What if conflict management could transform from something stressful into oh so simple? Honestly, it’s uncomfortable and exhausting to have unresolved issues in relationships. Plus, there are far more productive ways to spend your time rather than feeding the unwanted drama.

How well do you handle the issues that pop up within the church, over a conversation with friends, or even in your closest relationships at home?

Disagreements are inevitable, but how the conflict is managed will vary from person to person.

Juggling multiple emotions and differing viewpoints can be a real pain for maintaining healthy relationships, but it doesn’t have to stay that way.

The time has come to flip the script on conflict management so you can get back to the things that add value and joy to your life.

Here are 5 simple ways to overcome conflict today:

1. Soften Up:
Choose to avoid harsh words when entering the conversation to promote relational closeness. Use a gentle tone of invitation rather than a demanding stance for successful conflict management. When you soften up from the start, it is more likely to resolve on a softer note. (Proverbs 15:1, James 1:19).

2. Seek Repair:
Choose behavior that affirms the relationship and seeks to keep the argument or discussion from spiraling out of control. (Ephesians 4:25-26).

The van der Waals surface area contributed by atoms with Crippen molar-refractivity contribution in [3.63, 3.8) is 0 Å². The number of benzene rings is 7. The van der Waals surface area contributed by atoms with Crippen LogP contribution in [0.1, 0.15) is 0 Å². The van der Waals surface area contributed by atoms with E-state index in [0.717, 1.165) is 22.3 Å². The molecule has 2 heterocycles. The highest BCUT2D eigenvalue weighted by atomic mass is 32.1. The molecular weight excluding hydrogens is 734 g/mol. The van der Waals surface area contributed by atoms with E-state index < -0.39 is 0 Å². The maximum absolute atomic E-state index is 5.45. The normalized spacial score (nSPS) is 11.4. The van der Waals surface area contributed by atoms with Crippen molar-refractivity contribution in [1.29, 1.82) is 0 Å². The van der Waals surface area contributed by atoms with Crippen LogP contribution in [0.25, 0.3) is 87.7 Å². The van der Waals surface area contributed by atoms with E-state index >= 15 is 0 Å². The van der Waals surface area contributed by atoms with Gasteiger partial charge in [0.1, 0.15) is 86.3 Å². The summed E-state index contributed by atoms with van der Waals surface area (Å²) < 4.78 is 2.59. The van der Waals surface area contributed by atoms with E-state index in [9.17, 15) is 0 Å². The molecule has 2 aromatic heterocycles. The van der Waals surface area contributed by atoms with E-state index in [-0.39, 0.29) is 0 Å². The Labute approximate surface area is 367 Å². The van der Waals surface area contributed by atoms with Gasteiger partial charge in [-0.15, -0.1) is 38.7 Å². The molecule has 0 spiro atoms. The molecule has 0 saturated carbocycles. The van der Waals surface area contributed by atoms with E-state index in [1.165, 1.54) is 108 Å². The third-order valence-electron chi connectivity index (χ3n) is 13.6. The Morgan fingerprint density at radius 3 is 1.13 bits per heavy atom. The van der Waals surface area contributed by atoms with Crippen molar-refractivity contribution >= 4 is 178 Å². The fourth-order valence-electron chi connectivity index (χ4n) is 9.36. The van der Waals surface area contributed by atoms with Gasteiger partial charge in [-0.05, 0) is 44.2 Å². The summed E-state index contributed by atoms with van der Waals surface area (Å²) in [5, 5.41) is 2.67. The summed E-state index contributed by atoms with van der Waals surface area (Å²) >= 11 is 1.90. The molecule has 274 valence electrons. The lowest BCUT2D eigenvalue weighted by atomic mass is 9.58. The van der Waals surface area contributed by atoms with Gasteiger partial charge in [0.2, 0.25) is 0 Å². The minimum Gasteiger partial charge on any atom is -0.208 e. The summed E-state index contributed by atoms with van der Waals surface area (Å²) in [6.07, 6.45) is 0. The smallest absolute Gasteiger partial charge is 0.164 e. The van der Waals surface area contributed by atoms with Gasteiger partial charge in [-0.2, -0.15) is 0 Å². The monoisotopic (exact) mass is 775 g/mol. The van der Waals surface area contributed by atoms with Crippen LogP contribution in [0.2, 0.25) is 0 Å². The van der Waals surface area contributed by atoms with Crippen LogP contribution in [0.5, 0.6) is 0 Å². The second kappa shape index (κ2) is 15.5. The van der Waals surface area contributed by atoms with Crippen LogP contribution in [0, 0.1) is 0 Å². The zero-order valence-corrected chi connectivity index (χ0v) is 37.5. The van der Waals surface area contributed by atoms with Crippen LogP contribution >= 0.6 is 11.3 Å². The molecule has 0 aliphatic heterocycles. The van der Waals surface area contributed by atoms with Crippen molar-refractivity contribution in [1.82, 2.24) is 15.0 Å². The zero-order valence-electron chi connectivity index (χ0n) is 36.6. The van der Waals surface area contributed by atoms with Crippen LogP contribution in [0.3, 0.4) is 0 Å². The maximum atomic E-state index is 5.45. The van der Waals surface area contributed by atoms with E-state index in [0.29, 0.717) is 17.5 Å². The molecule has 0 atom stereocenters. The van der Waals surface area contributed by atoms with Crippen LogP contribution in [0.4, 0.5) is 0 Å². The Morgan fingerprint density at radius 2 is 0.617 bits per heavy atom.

3. Chill Out:
Take a break when you need to cool down and set a time for resuming your discussion with a cooler head. When you give yourself the space to regroup, you will find common ground. (Ephesians 4:27).

4. Be Flexible:
Humility and flexibility will lead to healthy relationships. Choose to value others and be ready to compromise. (Philippians 2:3-4).

5. Check Emotions:
Double-check your emotions so that you can continue to connect in conversation to find a resolution for the problem. The goal is to avoid anger and bitterness while remaining kind and compassionate. (Ephesians 4:31-32).

Managing conflict is as much about the process as it is about a final solution. Enter the conversation with a perspective of repair and respect, and it will ultimately help you win the war on strife in your life.

 

By: Dr. Toddy Holeman
Dr. Holeman is chair of the Department of Counseling and Pastoral Care at Asbury Theological Seminary.

This post is adapted from a post that originally appeared here. All rights reserved, Used by permission.